What next?

It would have been pleasing to conclude that the Inspector cannot make a discovery if the information supplied to him in the tax return or accompanying documents is adequate to put him on notice that there is a matter in the return that warrants further enquiry. This decision is logical and unexceptionable, but the Revenue is not happy with it and it has applied for leave to appeal to the Court of Appeal.

Mr Justice Park, as is his wont, constructed a hypothetical situation and asked the Revenue what the position would be if, on a similar set of facts, the district valuer had agreed the value earlier and the company tax unit had informed the Schedule E Inspector well before 31 January 2000, but for some unknown reason the Inspector had not opened an enquiry. The Revenue's reply was that, since the information held by the Inspector did not fall within the specified items in section 29(6), it would be free to make a discovery and a further assessment after 31 January. Furthermore, the Revenue has expressed the view that the Inspector was not required to take account of the form P11D submitted by the taxpayer's employer.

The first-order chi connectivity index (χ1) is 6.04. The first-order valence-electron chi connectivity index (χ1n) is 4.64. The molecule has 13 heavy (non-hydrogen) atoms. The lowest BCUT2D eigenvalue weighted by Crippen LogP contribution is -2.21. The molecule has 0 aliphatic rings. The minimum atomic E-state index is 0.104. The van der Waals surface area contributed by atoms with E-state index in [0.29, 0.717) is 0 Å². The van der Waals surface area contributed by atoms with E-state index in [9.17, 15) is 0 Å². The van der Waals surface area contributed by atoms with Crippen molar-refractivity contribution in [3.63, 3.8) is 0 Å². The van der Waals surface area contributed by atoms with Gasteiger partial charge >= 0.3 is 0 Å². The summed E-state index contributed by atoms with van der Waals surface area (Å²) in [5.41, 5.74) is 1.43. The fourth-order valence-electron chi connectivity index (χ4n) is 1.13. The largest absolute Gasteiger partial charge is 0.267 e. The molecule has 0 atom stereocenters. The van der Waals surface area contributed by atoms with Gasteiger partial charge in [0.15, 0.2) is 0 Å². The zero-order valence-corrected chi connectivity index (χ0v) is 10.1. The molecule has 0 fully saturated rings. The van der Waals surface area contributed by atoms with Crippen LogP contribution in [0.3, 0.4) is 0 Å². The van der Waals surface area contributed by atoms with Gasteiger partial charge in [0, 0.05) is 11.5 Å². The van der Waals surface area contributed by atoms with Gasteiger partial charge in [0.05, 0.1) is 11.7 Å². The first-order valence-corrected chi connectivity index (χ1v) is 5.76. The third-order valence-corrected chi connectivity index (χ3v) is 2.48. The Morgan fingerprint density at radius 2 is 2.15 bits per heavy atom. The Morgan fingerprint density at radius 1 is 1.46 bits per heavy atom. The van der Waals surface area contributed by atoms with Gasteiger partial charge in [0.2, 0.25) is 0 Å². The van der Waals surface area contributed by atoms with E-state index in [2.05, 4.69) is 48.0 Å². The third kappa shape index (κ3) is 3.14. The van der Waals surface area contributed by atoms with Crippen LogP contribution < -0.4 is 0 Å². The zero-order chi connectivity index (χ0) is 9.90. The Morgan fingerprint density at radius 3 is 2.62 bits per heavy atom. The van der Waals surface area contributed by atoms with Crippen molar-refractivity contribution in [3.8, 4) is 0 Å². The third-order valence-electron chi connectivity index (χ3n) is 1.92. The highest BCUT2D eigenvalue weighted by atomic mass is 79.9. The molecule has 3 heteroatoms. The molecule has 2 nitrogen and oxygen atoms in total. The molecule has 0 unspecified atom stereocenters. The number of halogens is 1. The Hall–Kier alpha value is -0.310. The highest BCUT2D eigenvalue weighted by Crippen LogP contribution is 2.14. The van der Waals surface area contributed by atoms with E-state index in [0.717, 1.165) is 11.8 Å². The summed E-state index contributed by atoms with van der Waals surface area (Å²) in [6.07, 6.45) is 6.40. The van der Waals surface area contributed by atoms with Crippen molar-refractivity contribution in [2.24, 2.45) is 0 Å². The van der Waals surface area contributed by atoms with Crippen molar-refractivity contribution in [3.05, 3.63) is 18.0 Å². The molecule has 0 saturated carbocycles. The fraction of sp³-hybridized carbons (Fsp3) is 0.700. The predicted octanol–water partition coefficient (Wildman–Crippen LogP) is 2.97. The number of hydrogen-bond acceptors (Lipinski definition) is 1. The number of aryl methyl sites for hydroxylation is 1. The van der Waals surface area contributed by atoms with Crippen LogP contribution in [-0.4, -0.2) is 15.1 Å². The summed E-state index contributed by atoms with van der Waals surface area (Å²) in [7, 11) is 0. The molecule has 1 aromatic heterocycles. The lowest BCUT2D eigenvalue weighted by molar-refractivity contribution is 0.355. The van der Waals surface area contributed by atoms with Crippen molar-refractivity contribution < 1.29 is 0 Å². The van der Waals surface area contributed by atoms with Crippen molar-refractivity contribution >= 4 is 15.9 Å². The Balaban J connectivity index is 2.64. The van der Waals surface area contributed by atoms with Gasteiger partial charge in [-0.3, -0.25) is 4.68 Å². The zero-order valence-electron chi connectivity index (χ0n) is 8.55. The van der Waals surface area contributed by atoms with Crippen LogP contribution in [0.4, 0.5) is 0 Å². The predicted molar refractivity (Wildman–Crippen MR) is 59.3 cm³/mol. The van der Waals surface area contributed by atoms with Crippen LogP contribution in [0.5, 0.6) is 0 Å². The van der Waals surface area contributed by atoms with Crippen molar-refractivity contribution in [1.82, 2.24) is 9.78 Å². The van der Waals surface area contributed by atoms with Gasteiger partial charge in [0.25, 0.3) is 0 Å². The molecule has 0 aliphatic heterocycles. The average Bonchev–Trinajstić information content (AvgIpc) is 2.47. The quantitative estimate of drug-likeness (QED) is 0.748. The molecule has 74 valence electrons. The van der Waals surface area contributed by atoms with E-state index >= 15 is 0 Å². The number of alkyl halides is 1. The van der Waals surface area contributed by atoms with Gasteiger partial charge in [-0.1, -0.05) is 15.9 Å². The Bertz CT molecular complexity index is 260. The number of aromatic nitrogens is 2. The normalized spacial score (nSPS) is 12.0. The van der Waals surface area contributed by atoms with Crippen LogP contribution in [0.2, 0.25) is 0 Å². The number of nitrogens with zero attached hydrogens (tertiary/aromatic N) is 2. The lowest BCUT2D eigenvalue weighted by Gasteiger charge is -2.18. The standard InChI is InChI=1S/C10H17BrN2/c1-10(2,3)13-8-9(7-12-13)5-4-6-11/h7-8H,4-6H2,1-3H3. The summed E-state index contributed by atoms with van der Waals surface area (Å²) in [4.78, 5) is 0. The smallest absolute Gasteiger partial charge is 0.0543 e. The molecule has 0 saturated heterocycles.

Does this mean that all directors and employees, who have included within their income tax return a benefit as valued by their employer in the form P11D, need to add in the 'white space' a statement to this effect - 'the sum included in respect of the motor car transferred to me is only my employer's estimate of its market value'?

One can only assume that the Revenue would prefer the law to be that the Inspector is entitled to raise a further assessment in all situations where the relevant information is not comprehensively and unambiguously contained solely within the income tax return and any other documents supplied directly by the taxpayer. If the Revenue gets its way, it seems that to self assess with certainty, the taxpayer must not only complete his return and related computations, but also tell the Inspector when an enquiry should be raised. The Revenue does not appear to want to have to rely on the intelligent industry of its Inspectors.

Peter Penneycard is National Director of Taxation at PKF.

Issue: 3893 / Categories: